Over 100,000 Tons of Debris Removed from Camp Fire Properties

Phase II of the state’s wildfire debris removal operations is progressing in the removal of ash, debris, and contaminated soil on Butte County properties burned in the Camp Fire.

Implemented under the leadership and coordination of the California Governor’s Office of Emergency Services (Cal OES), in partnership with federal, state and local agencies, the State Consolidated Debris Removal Program offers survivors of the Camp Fire a streamlined option to clear burned properties to the highest standards.

To date, Phase I Household Hazardous Waste removal has been completed on 13,271 of 13,280 properties (99.9%). The final nine sites have been deferred to Phase II operations. 4,705 site assessments have been processed and more than 106,000 tons of debris has been removed from affected properties. Debris removal has been completed on 146 sites with 74 crews currently working in the area. Crews will work in the field daily as weather conditions permit.

Phase 2 Progress Report as of March 4, 2019

Butte County Camp Fire (02/12/2019) Total
ROEs Turned in to Butte County 11,058 ROE’s
Site Assessment (started Jan. 7, 2018) 4,705 Properties
Debris Removal (started Jan. 30, 2018) 146 Properties
Type of Waste Total Debris Removed
Tons of metals delivered/recycled 1,221 Tons
Tons of debris, ash, & soil disposed 84,319 Tons
Tons of concrete delivered/recycled 13,377 Tons
Tons of contaminated soil 7,790 Tons
Total Tons 106,886 Tons

California’s Consolidated Debris Removal Program Overview

Phase I: Crews managed by the California Department of Toxic Substances Control and U.S. EPA remove household hazardous waste such as paints, cleaners, solvents, oils, batteries, pesticides, compressed cylinders and tanks, and easily identifiable asbestos. Phase 1 HHW removal is now 99 percent complete in Butte County.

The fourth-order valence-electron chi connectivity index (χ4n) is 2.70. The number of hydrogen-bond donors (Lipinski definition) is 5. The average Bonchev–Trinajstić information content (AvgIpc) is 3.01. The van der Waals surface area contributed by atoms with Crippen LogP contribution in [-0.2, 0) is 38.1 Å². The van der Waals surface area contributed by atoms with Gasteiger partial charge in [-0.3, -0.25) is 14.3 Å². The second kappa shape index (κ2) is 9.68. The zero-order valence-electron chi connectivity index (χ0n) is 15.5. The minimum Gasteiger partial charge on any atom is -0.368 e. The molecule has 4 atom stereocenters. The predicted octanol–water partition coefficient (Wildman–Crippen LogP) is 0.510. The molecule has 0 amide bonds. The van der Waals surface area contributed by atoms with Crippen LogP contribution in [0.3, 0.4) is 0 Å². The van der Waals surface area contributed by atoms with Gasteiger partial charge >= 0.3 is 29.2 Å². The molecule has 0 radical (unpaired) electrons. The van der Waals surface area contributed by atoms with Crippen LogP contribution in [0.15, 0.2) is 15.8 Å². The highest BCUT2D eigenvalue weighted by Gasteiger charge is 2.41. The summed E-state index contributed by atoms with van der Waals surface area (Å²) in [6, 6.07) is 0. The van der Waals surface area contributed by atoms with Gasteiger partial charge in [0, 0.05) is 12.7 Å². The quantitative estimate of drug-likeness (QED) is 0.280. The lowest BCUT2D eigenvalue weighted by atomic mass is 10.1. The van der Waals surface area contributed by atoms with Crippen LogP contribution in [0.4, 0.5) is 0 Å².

Camp Fire Phase 1 Map and Progress Report

Phase II: CalRecycle oversees and manages contractors to conduct the following operations, including the removal of wildfire ash, debris, and contaminated soil, at no out-of-pocket cost to property owners.

Camp Fire Phase 2 Map and Progress Report

Step 1 – Site Assessment and Documentation

  • Conduct background soil sampling to establish cleanup goals for the property; identify and remove any remaining asbestos-containing materials
  • Measure and record foundation, structures, debris, utility infrastructure, and property-specific hazards

Step 2 – Debris Removal

  • Remove, transport, and properly dispose all burnt debris, ash, and contaminated soil; recycle concrete and metal
  • Handle and track materials separately to ensure operational and fiscal accountability

Step 3 – Confirmation Sampling

  • Collect multiple soil samples from cleared lot for independent testing and analysis by California-certified laboratories
  • Assess soil sample results (CalRecycle) to ensure cleanup goals are met; re-scrape soil from portions of the parcel as necessary

Step 4 – Erosion Control Measures

  • Implement storm water best management practices to help control sediment runoff

Step 5 – Final Inspection

  • Conduct final walk-through of the property (CalRecycle). Deliver Notice of Final Approval to the County for acceptance.

Affected residents can find answers to their questions about the Phase II debris removal process by emailing inquiries to debrisquestions@caloes.ca.gov or by contacting local representatives at the Debris Removal Operations Center (DROC) in their community:

Butte County DROC

2805 Esplanade

Chico, CA 95973

(530) 399-0434

Property owners who wish to conduct their own cleanup or hire private contractors to remove wildfire debris may do so, but they should be aware of local safety and environmental standards and requirements. Find more information on alternate cleanup programs and find additional resources for wildfire survivors on the following local recovery website: ButteCountyRecovers.org

RJ Ghilarducci

RJ Ghilarducci is a Public Information Officer for the California Governor's Office of Emergency Services (Cal OES). He joined the OES team to aid in 2018's Camp, Woolsey, Hill, and Holy Fire recoveries. He previously served on Governor Gavin Newsom's campaign, worked as a newspaper reporter, and coached Division 1 college football.

One thought on “Over 100,000 Tons of Debris Removed from Camp Fire Properties

Leave a Reply

Your email address will not be published. Required fields are marked *

%d bloggers like this: